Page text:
Cane Garden Bay
Cane Garden Bay
As may be seen from the two images above, the beach was quiet with plenty of choice of deckchairs and umbrellas and the sea was calm, and warm. There were a few bars and restaurants around, which was a surprise to some visitors, showing how quickly the area bounced back after Hurricane Irma last year (2017).

Returning to the harbour, we had this view of Road Town and its harbour.

Road Harbour
The Inner Harbour and Marina are to the left.

Road Town
Viewing the town from the cruise ship pier, showing the horseshoe-shaped Road Harbour, as we set sail for our final Caribbean island, St Maarten. It is half French and half Dutch and is said to be one of the Caribbean's most diverse and interesting islands! Look out for my next post to see if you agree!

Thursday, 10 January 2019

Caribbean Cruise - Antigua

Here we are on our fifth Caribbean island, Antigua, with just two more to go!

My favourite part of our visit was when we went up to Shirley Heights, which offers the best view on the island, and arguably in the Caribbean.

This military complex, within a short distance of the Dockyard, is named  after Sir Thomas Shirley, Governor of the Leeward Islands, who strengthened Antigua’s defences in 1781. Britain had lost all her West Indian colonies (including North America) at this time except Antigua and Barbados. Much effort, therefore, was put into Antigua’s defences, mainly because of the island’s great sugar producing value and the important Dockyard.
The Guardhouse
The guard house built in 1791, is one of the few buildings that have been restored at Shirley Heights. Walking through the Guardhouse you will come to the terrace which affords a superb view to the west, of English and Falmouth Harbours.
Shirley Heights
A superb view of English and Falmouth Harbours, considered the best view in Antigua.
English Harbour
View of English Harbour. Freemans Bay is in the foreground, and Falmouth Harbour in the background, with Nelsons Dockyard in the centre.

Standfast Point
Looking to the east is the spectacular headland of Standfast Point, which is owned by Eric Clapton.  After leaving Shirley Heights we travelled down to Nelsons Dockyard.
Clarence House
Clarence House, part of Nelsons Dockyard. Located on a low hill overlooking the Dockyard it was built by English stonemasons to act as living quarters for Prince William Henry, (the future king, William IV), who stayed here when he was in command of the Pegasus in 1787. At present it's the country home of the Governor of Antigua and Barbuda.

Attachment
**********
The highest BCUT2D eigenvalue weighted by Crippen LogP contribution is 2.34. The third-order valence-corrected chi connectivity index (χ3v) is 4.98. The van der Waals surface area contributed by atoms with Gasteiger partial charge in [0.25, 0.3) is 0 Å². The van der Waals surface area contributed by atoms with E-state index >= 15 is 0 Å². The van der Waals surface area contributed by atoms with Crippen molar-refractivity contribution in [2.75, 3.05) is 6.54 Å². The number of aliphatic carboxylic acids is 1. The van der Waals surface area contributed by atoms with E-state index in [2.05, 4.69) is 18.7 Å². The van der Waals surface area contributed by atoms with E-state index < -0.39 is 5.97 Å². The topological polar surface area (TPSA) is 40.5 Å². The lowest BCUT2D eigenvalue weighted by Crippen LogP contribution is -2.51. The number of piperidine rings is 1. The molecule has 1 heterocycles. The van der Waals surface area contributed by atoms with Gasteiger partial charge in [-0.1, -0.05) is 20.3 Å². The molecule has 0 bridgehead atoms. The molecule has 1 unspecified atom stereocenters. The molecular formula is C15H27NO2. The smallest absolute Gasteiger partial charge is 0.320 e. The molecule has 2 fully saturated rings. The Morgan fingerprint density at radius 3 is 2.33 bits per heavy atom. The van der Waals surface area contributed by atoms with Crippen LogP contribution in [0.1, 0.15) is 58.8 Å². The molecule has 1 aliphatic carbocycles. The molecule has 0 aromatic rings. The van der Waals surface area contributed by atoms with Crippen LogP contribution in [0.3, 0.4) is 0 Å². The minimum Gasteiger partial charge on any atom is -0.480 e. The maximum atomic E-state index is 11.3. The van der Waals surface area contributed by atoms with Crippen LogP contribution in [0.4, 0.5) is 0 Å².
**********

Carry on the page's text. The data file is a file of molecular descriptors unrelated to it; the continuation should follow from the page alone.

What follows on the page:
After spending a couple of hours on the beach we returned to our ship and prepared for the following day in Tortolla!
Oriana

The Oriana alongside Oceania's Sirena at the St Johns cruise ship terminal.

Monday, 7 January 2019

Caribbean Cruise - St Kitts and Nevis

The fourth island we visited on our cruise was St. Kitts, the classic Caribbean island with a mixture of deserted beaches, sleepy villages, lush rainforests and sugarcane fields and a mini mountain range with a dormant volcano in its midst.

Along with the island of Nevis, it is also known as the Federation of Saint Christopher and Nevis. It is a country located in the Leeward Islands chain of the Lesser Antilles, and is the smallest sovereign state in the Western Hemisphere, in both area and population, and is a member of the British Commonwealth.

We began our visit by taking a trip on the St Kitts Scenic Railway.
St Kitts Scenic Railway
The St Kitts Scenic Railway is a narrow guage railway, which was built between 1912 and 1926 to transport sugar cane from the island’s sugar plantations to the sugar factory in the capital city of Basseterre, today the “Last Railway in the West Indies” provides visitors an unsurpassed opportunity to experience the scenery and culture of this unspoiled country.

In a short while we came across this magnificent view of the cloud topped island of Nevis.
Nevis
Although St Kitts is undoubtedly a beautiful island, the government are having a problem with abandoned vehicles. There doesn't appear to be any scrap metal industry so when a vehicle has reached the end of its useful life, it is just abandoned either by the side of the road, in a field or anywhere else the owner can find. In this exammple the tractor appears to have been abandoned on the verge of the roadside.
Abandoned
Weeds are growing up through the centre of the vehicle, while a stray donkey chews the grass.  

A  few minutes later we leave the village and head into the countryside, crossing a steel bridge over a canyon.
Railway Bridge
The image shows the unique double decker coaches with an upper open–air observation platform and the train travelling through the lush vegetation of the island.

The next two images show examples of the lovely bays and deep blue sea to be found on the island.
Bay in St Kitts
One of the many bays on the island of St Kitts viewed from the train, showing deep blue sea, crashing waves onto the beach and a cloud free blue sky.

St Kitts 
View of St Kitts showing the vegetation, blue sea, rolling waves, sandy bays and mountains with a cloud topped Mount Liamuiga, the highest point on the island of Saint Kitts, as well as one of the tallest peaks in the eastern Caribbean archipelago.

After our railway journey, we spent a few hours walking around the capital of the island, Basseterre.